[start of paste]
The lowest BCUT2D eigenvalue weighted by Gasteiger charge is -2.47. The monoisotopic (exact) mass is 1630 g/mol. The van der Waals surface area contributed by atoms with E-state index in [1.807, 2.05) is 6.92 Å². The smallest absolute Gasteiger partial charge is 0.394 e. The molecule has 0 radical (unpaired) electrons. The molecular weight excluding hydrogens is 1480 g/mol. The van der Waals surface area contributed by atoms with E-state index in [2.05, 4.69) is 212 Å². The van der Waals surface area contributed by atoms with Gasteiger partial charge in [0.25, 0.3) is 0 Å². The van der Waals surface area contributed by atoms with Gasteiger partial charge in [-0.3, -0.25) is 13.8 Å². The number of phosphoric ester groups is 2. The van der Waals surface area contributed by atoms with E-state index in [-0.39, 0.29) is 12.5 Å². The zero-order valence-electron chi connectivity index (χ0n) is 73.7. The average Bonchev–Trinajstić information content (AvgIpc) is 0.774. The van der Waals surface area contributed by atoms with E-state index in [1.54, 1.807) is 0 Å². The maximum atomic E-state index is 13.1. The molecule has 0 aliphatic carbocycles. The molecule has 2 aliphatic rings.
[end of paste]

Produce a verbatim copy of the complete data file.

The lowest BCUT2D eigenvalue weighted by Gasteiger charge is -2.47. The monoisotopic (exact) mass is 1630 g/mol. The van der Waals surface area contributed by atoms with E-state index in [1.807, 2.05) is 6.92 Å². The smallest absolute Gasteiger partial charge is 0.394 e. The molecule has 0 radical (unpaired) electrons. The molecular weight excluding hydrogens is 1480 g/mol. The van der Waals surface area contributed by atoms with E-state index in [2.05, 4.69) is 212 Å². The van der Waals surface area contributed by atoms with Gasteiger partial charge in [0.25, 0.3) is 0 Å². The van der Waals surface area contributed by atoms with Gasteiger partial charge in [-0.3, -0.25) is 13.8 Å². The number of phosphoric ester groups is 2. The van der Waals surface area contributed by atoms with E-state index in [-0.39, 0.29) is 12.5 Å². The zero-order valence-electron chi connectivity index (χ0n) is 73.7. The average Bonchev–Trinajstić information content (AvgIpc) is 0.774. The van der Waals surface area contributed by atoms with E-state index in [1.54, 1.807) is 0 Å². The maximum atomic E-state index is 13.1. The molecule has 0 aliphatic carbocycles. The molecule has 2 aliphatic rings.